Enhanced expression and function of gap junctions and pannexin (Panx) channels have been associated with both peripheral and central mechanisms of pain sensitization. At the level of the sensory ganglia, evidence includes augmented gap junction and pannexin1 expression in glial cells and neurons in inflammatory and neuropathic pain models and increased synchrony and enhanced cross-excitation among sensory neurons by gap junction-mediated coupling. In spinal cord and in suprapinal areas, evidence is largely limited to increased expression of relevant proteins, although in several rodent pain models, hypersensitivity is reduced by treatment with gap junction/Panx1 channel blocking compounds. Moreover, targeted modulation of Cx43 expression was shown to modulate pain thresholds, albeit in somewhat contradictory ways, and mice lacking Panx1 expression globally or in specific cell types show depressed hyperalgesia. We here review the evidence for involvement of gap junctions and Panx channels in a variety of animal pain studies and then discuss ways in which gap junctions and Panx channels may mediate their action in pain processing. This discussion focusses on spread of signals among satellite glial cells, in particular intercellular Ca2+ waves, which are propagated through both gap junction and Panx1-dependent routes and have been associated with the phenomenon of spreading depression and the malady of migraine headache with aura.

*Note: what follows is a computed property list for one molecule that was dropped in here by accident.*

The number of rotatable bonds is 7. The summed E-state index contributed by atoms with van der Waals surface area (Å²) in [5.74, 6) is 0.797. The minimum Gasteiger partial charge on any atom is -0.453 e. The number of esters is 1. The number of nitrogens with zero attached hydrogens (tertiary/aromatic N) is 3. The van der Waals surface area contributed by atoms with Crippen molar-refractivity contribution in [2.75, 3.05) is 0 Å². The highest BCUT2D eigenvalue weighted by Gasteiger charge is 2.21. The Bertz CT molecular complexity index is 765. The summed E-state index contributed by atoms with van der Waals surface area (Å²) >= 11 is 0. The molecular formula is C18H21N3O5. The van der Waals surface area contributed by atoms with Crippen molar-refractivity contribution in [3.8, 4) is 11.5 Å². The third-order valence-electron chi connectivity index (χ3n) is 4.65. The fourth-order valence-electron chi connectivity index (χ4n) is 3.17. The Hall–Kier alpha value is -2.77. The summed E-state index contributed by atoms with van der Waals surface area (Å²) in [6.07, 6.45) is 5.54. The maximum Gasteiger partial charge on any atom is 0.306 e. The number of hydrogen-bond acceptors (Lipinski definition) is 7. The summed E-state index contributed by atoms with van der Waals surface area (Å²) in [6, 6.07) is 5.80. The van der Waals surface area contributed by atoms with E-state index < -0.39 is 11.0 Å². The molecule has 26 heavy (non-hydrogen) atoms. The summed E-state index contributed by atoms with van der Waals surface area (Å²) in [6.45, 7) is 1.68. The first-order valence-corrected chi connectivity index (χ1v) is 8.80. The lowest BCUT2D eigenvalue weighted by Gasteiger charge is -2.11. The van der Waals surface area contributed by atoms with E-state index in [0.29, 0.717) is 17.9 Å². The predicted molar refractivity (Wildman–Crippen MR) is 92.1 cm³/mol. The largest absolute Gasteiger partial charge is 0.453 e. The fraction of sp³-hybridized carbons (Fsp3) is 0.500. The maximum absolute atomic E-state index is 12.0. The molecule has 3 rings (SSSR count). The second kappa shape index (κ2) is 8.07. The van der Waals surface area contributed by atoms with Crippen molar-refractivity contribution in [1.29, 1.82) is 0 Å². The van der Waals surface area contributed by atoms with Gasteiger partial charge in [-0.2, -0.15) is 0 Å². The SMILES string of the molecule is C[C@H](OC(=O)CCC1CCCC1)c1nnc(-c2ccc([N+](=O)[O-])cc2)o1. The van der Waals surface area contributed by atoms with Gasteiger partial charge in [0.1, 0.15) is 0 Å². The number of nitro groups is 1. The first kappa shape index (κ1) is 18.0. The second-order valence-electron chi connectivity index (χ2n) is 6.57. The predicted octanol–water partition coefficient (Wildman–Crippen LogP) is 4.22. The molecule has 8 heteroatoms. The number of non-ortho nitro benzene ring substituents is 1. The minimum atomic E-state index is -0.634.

Keywords: Cx43; DRG; GJ: Panx1; Ganglia; Satellite glial cell; Sensory neuron; Spinal cord; TG.
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